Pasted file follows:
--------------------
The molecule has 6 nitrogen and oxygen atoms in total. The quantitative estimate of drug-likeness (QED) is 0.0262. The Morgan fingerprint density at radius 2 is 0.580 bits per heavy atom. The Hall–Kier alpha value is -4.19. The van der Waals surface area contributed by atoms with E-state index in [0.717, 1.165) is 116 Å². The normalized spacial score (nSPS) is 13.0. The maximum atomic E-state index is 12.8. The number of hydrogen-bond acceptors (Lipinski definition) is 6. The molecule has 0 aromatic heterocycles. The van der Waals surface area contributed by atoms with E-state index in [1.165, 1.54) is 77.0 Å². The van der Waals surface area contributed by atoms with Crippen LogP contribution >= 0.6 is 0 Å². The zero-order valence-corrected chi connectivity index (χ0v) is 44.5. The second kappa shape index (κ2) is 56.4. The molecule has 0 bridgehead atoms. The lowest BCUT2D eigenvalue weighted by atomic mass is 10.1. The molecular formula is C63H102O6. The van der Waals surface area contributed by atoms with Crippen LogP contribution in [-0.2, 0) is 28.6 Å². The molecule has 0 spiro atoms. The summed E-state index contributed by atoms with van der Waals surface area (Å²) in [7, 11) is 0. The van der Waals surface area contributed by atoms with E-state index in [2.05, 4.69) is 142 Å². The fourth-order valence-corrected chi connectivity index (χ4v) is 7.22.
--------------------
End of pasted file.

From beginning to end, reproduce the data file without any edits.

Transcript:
The molecule has 6 nitrogen and oxygen atoms in total. The quantitative estimate of drug-likeness (QED) is 0.0262. The Morgan fingerprint density at radius 2 is 0.580 bits per heavy atom. The Hall–Kier alpha value is -4.19. The van der Waals surface area contributed by atoms with E-state index in [0.717, 1.165) is 116 Å². The normalized spacial score (nSPS) is 13.0. The maximum atomic E-state index is 12.8. The number of hydrogen-bond acceptors (Lipinski definition) is 6. The molecule has 0 aromatic heterocycles. The van der Waals surface area contributed by atoms with E-state index in [1.165, 1.54) is 77.0 Å². The van der Waals surface area contributed by atoms with Crippen LogP contribution >= 0.6 is 0 Å². The zero-order valence-corrected chi connectivity index (χ0v) is 44.5. The second kappa shape index (κ2) is 56.4. The molecule has 0 bridgehead atoms. The lowest BCUT2D eigenvalue weighted by atomic mass is 10.1. The molecular formula is C63H102O6. The van der Waals surface area contributed by atoms with Crippen LogP contribution in [-0.2, 0) is 28.6 Å². The molecule has 0 spiro atoms. The summed E-state index contributed by atoms with van der Waals surface area (Å²) in [7, 11) is 0. The van der Waals surface area contributed by atoms with E-state index in [2.05, 4.69) is 142 Å². The fourth-order valence-corrected chi connectivity index (χ4v) is 7.22.